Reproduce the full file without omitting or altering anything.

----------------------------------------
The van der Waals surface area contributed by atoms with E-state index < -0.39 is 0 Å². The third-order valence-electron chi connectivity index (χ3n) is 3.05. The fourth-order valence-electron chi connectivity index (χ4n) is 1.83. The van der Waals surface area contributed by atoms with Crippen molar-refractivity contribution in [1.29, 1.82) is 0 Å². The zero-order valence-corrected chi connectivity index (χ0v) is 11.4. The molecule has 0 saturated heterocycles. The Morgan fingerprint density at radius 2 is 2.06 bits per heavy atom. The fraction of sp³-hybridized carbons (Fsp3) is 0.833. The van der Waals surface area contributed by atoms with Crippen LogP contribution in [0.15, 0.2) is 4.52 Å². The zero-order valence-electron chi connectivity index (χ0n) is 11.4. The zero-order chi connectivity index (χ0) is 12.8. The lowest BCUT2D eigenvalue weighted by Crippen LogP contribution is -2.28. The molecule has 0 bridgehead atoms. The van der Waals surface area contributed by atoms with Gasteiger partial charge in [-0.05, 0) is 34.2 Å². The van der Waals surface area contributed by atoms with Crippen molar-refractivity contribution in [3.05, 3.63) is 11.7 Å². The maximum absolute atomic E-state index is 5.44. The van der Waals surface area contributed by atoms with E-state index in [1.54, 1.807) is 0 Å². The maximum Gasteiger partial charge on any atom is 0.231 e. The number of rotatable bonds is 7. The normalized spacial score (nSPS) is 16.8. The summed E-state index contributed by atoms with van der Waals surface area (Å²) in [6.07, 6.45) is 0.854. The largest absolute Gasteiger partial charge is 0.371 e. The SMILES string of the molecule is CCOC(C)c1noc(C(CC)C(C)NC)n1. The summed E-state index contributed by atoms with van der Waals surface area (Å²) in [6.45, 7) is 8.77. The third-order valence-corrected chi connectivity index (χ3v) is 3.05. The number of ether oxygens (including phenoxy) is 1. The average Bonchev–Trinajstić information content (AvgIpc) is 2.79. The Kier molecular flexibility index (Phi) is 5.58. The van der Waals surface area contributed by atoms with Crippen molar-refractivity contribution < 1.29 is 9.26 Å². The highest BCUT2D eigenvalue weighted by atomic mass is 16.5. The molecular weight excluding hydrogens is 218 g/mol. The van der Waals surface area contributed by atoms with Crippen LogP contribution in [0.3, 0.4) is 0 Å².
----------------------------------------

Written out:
The van der Waals surface area contributed by atoms with E-state index < -0.39 is 0 Å². The third-order valence-electron chi connectivity index (χ3n) is 3.05. The fourth-order valence-electron chi connectivity index (χ4n) is 1.83. The van der Waals surface area contributed by atoms with Crippen molar-refractivity contribution in [1.29, 1.82) is 0 Å². The zero-order valence-corrected chi connectivity index (χ0v) is 11.4. The molecule has 0 saturated heterocycles. The Morgan fingerprint density at radius 2 is 2.06 bits per heavy atom. The fraction of sp³-hybridized carbons (Fsp3) is 0.833. The van der Waals surface area contributed by atoms with Crippen LogP contribution in [0.15, 0.2) is 4.52 Å². The zero-order valence-electron chi connectivity index (χ0n) is 11.4. The zero-order chi connectivity index (χ0) is 12.8. The lowest BCUT2D eigenvalue weighted by Crippen LogP contribution is -2.28. The molecule has 0 bridgehead atoms. The van der Waals surface area contributed by atoms with Gasteiger partial charge in [-0.05, 0) is 34.2 Å². The van der Waals surface area contributed by atoms with Crippen molar-refractivity contribution in [3.05, 3.63) is 11.7 Å². The maximum absolute atomic E-state index is 5.44. The van der Waals surface area contributed by atoms with E-state index in [1.54, 1.807) is 0 Å². The maximum Gasteiger partial charge on any atom is 0.231 e. The number of rotatable bonds is 7. The normalized spacial score (nSPS) is 16.8. The summed E-state index contributed by atoms with van der Waals surface area (Å²) in [6.07, 6.45) is 0.854. The largest absolute Gasteiger partial charge is 0.371 e. The SMILES string of the molecule is CCOC(C)c1noc(C(CC)C(C)NC)n1. The summed E-state index contributed by atoms with van der Waals surface area (Å²) in [6.45, 7) is 8.77. The third-order valence-corrected chi connectivity index (χ3v) is 3.05. The number of ether oxygens (including phenoxy) is 1. The average Bonchev–Trinajstić information content (AvgIpc) is 2.79. The Kier molecular flexibility index (Phi) is 5.58. The van der Waals surface area contributed by atoms with Crippen molar-refractivity contribution < 1.29 is 9.26 Å². The highest BCUT2D eigenvalue weighted by atomic mass is 16.5. The molecular weight excluding hydrogens is 218 g/mol. The van der Waals surface area contributed by atoms with Crippen LogP contribution in [0.3, 0.4) is 0 Å².